Initially, some lawmakers including the Vice-Speaker of Parliament, GD MP Manana Kobakhidze, insisted that the entire list of prohibited grounds of discrimination should be removed, as was suggested by spiritual leaders. While this initiative was not met by the parliament, a note of “protection of public order and morale” was added to the draft law. According to the law, actions committed for this purpose will now not be considered as discrimination against a person. The human rights groups fear that the inclusion of terms such as “public order” and “morale” risks encouraging discriminative interpretations of the law. The special post of an inspector in charge of monitoring the implementation of the anti-discrimination legislation, as well as financial penalties, have also been removed from the draft.
On March 28, as the government adopted the bill and sent it to the parliament for approval, PM Irakli Gharibashvili appealed to the state constitutional commission, currently drafting constitutional amendments, to reformulate the definition of marriage in the constitution as a “union of man and woman.” He claimed that such an explicit definition will eschew wrong perceptions and interpretations of the planned anti-discrimination law. For most Georgian lawyers, the PM’s statement does not make sense because Georgia’s constitution says that “marriage shall be based upon the equality of rights and free will of spouses.” Further, Georgia’s civil code defines marriage as a “voluntary union of man and woman,” meaning that same-sex marriage is already banned in Georgia.
The government seemingly seeks to accommodate the clergy’s demands while simultaneously maintaining the trust of the pro-European electorate.
By Eka Janashia (05/07/2014 issue of the CACI Analyst)
On April 22, Georgia’s ministry of foreign affairs (MFA) dismissed information about the mass distribution of Russian passports to ethnic Armenians residing in Georgia’s Samtskhe-Javakheti region. Armenians constitute 54 percent of the population in the region, which borders Armenia and Turkey to the south and southwest.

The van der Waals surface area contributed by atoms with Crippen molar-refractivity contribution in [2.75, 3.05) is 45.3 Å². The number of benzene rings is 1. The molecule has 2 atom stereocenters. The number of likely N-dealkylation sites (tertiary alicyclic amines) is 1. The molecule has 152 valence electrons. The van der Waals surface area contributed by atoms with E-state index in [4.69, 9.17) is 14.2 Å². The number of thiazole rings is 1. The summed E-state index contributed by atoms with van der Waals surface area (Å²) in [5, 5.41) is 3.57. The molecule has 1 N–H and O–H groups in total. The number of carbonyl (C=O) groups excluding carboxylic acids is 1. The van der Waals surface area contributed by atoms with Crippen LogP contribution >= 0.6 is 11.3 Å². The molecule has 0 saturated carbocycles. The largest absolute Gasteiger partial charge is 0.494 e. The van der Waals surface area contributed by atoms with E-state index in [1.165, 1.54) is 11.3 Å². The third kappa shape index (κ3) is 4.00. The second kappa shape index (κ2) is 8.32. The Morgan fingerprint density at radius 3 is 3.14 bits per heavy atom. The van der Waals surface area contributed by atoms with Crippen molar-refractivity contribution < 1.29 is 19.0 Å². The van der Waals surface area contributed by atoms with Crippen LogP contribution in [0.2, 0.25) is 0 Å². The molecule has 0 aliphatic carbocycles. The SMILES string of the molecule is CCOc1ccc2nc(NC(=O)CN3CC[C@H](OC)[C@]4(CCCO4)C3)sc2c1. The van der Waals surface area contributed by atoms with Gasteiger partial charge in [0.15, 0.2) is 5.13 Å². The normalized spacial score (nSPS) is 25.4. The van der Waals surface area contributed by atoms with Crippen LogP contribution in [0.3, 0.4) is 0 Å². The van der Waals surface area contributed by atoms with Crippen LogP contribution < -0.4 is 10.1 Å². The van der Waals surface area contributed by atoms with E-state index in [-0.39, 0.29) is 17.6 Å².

Georgian media reported in April that lines of people were queuing to obtain Russian passports outside the former Russian embassy in Tbilisi. The rising demand for obtaining Russian citizenship was triggered by the amended law on citizenship that came into force in Russia recently. The law envisages fast-track procedures for granting Russian citizenship to foreign citizens or persons without citizenship, who or whose families live within the borders of the former Russian empire or the Soviet Union, and speak fluent Russian. The special commission will determine the applicants’ eligibility through interviews conducted in Russian consulates across the post-Soviet area. Approved candidates must renounce their prior citizenship, according to the law.
Allegedly, the amendment encouraged applications from Russian-speaking Georgian citizens, especially those who seek jobs in Russia to provide for their families through remittances.
However, Georgia’s MFA said the reports about distribution of Russian passports have been overstated. According to Deputy Foreign Minister David Zalkaniani, the Georgian government is studying the amendments cautiously to elaborate corresponding legal mechanisms, and reminded that Georgian legislation rules out multiple citizenships.
Whereas Russia’s new citizenship legislation could be considered a cause for concern, the ruling Georgian Dream (GD) coalition has reacted calmly. President Georgi Margvelashvili said Georgia should remain alert but must not overstate the danger. Margvelashvili does not believe that isolating Moscow is a right choice, “because alienating Russia makes Russia even more aggressive, unpredictable and dangerous.”
There is “nothing special” about the law facilitating the issuance of Russian passports, according to Zurab Abashidze, Georgia’s special envoy to Russia, who put the Russian legislation in relation to the developments in Ukraine and doubted that it had any relevance to Georgia. Abashidze’s comment came after he met with Russia’s deputy foreign minister for a sixth round of talks in Prague on April 16. According to Abashidze, Karasin assured him that Russia did not plan to prevent Georgia from signing an Association Agreement with the EU this summer.